21 February 2023
Strategic investments are made by parties who are not looking for an immediate financial return but instead want to influence the company so they can reap future benefits. These investors are typically called "strategic investors." They can be individuals, families, venture capitalists, or other companies which can derive strategic value.
What they have in common is that they're not after a quick buck; they're interested in the company's long-term success and are willing to invest time and resources to help it grow.
This investment model requires a well-thought-out strategy and a solid legal understanding by both parties. That said, here are five elementary things founders and investors must be mindful of during strategic investments.
As a founder, it's crucial to retain the right to veto any significant decisions regarding the startup. This should include decisions such as major hiring and firing, altering the company's vision, and changes in the corporate structure.
As hinted earlier, these investors only chip in for a say in the startup and not total control. This is where founder veto rights come into play. These policies allow the founder(s) to maintain ultimate control of the startup while still enjoying investments from the investor.
Having such policies in place before signing any agreement protects the founders' vision for the company.
Apart from financial assistance, the investor and the startup can agree to other business arrangements. For example, many investors may offer more than just money to startups by bringing new expertise and connections. But what does this mean for founders?
Founders must first determine if these arrangements can benefit the startup or potentially damage it. A clause that clearly defines the agreement and the investor's role (and capacity) can help startups avoid problems.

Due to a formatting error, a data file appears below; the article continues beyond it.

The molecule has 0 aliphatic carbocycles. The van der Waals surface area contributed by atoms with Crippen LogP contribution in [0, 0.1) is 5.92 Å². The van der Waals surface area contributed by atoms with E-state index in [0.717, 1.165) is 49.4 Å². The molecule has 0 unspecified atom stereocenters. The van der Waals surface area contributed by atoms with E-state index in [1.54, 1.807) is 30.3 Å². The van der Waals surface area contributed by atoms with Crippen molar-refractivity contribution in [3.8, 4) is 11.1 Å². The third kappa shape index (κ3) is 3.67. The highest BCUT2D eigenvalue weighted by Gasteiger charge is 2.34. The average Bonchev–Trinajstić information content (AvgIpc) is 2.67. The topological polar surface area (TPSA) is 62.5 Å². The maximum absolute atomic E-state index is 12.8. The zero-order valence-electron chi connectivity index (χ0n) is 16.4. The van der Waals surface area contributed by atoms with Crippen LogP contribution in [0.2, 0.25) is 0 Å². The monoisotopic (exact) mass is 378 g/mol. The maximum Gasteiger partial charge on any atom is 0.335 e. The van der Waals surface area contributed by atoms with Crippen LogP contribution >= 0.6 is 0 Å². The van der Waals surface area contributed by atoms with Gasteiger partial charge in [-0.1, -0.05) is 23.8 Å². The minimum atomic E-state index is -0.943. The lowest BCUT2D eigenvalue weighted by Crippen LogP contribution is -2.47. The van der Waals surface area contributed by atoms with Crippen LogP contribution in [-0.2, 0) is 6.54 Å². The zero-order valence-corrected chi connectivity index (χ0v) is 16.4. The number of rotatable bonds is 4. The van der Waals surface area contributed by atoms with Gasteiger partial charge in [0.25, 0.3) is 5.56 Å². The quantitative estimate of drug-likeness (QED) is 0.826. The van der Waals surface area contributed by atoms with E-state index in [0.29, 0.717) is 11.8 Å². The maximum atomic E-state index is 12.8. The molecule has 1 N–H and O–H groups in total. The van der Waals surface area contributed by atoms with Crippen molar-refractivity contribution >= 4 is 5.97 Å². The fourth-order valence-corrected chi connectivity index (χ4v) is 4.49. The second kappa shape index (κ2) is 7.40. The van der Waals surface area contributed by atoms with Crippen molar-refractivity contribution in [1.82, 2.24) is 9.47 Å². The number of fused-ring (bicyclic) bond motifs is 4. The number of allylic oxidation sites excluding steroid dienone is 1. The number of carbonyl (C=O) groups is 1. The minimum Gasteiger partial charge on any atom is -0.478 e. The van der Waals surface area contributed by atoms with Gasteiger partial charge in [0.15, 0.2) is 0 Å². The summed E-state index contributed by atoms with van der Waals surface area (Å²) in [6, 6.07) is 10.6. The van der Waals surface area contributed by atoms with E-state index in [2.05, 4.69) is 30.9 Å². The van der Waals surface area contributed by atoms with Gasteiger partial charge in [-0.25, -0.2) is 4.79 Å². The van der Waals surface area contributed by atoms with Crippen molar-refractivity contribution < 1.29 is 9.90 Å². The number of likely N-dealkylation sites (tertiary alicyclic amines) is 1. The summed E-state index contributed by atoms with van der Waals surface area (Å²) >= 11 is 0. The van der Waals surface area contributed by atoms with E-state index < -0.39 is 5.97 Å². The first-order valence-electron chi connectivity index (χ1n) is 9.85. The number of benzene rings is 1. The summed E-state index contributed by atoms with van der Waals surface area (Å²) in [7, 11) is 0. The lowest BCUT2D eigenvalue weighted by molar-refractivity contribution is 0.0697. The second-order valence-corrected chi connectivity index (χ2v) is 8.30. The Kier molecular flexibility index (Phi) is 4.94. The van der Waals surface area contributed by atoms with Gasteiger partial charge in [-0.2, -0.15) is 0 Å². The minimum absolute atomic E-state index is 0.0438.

'Tag-along rights' refer to a contractual agreement between the investor and the startup, which states that if the major investor decides to exit the investment, the other shareholders can leave alongside the investor on similar terms.
This prevents them from being obliged to stay on in a company that may not be profitable anymore. Founders and investors need to negotiate this before entering a deal, as it protects the latter against any unwanted outcomes.
It takes time and multiple funding rounds to get a startup on its feet. Thus, in addition to the initial investment, founders and investors should discuss any additional investments that the startup may require going forward.
This prepares both parties as it sets out each party's obligation regarding further investment in the company upfront. Doing this eliminates any miscommunication or surprises later on and gives existing investors a say in ongoing growth decisions.
It also ensures that the existing investors have some say over any future dilution of their equity due to additional investments. This step is crucial to keep everyone on the same page and maintain lasting investor relationships.
Strategic investors must factor in buy-out conditions when investing in a startup. This means discussing with the investor what happens if the startup is acquired by another company.
Founders also need to outline when and how to execute such a transaction. Most importantly, they must determine who will manage such a transaction and agree on specific triggers to meet before this process kicks off.
Further, these details must remain confidential and not be disclosed outside of the transaction. Preferably, seeking legal assistance to ensure that all details are legally binding while remaining fair for both parties is advisable.
These steps will ensure a smooth transition if a buy-out happens during the investment journey.
Taking strategic investment can be a boon for startups and VCs, but keeping a few things in mind is important.
Founders should focus on veto rights and consider any other business arrangement an investor offers in addition to the investment itself. They also need to lay down the terms and conditions for future additional investment needs. In the same vein, investors need their 'tag-long rights' to protect their bottom line if things go south and clear buy-out conditions if the startup lists for sale.
In a nutshell, strategic investments built on these five pillars will favor both parties and lead to long-lasting relationships.
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